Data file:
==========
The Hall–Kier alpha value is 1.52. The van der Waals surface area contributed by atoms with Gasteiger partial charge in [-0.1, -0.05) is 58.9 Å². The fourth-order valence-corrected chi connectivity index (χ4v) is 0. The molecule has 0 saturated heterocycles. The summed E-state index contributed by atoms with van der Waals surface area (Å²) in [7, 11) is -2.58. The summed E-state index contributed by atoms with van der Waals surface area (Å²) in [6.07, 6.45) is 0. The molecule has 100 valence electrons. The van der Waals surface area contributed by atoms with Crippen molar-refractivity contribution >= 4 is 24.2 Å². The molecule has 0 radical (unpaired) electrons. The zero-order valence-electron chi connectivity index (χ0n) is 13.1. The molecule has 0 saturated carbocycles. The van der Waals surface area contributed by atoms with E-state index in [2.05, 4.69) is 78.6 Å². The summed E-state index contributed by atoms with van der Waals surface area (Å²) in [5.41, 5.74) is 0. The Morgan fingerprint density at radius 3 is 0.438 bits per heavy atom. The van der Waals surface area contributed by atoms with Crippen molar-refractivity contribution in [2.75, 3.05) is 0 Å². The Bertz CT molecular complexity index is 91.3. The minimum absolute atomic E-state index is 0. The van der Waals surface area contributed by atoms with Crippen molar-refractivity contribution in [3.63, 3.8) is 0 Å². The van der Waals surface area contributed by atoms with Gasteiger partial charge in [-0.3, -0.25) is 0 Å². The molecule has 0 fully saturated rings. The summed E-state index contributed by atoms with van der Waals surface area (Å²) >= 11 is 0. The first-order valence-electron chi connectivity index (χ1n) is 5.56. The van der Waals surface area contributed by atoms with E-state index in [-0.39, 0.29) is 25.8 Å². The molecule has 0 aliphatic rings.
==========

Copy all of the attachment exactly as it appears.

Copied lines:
The Hall–Kier alpha value is 1.52. The van der Waals surface area contributed by atoms with Gasteiger partial charge in [-0.1, -0.05) is 58.9 Å². The fourth-order valence-corrected chi connectivity index (χ4v) is 0. The molecule has 0 saturated heterocycles. The summed E-state index contributed by atoms with van der Waals surface area (Å²) in [7, 11) is -2.58. The summed E-state index contributed by atoms with van der Waals surface area (Å²) in [6.07, 6.45) is 0. The molecule has 100 valence electrons. The van der Waals surface area contributed by atoms with Crippen molar-refractivity contribution >= 4 is 24.2 Å². The molecule has 0 radical (unpaired) electrons. The zero-order valence-electron chi connectivity index (χ0n) is 13.1. The molecule has 0 saturated carbocycles. The van der Waals surface area contributed by atoms with E-state index in [2.05, 4.69) is 78.6 Å². The summed E-state index contributed by atoms with van der Waals surface area (Å²) in [5.41, 5.74) is 0. The Morgan fingerprint density at radius 3 is 0.438 bits per heavy atom. The van der Waals surface area contributed by atoms with Crippen molar-refractivity contribution in [2.75, 3.05) is 0 Å². The Bertz CT molecular complexity index is 91.3. The minimum absolute atomic E-state index is 0. The van der Waals surface area contributed by atoms with Crippen molar-refractivity contribution in [3.63, 3.8) is 0 Å². The van der Waals surface area contributed by atoms with Gasteiger partial charge in [-0.3, -0.25) is 0 Å². The molecule has 0 fully saturated rings. The summed E-state index contributed by atoms with van der Waals surface area (Å²) >= 11 is 0. The first-order valence-electron chi connectivity index (χ1n) is 5.56. The van der Waals surface area contributed by atoms with E-state index in [-0.39, 0.29) is 25.8 Å². The molecule has 0 aliphatic rings.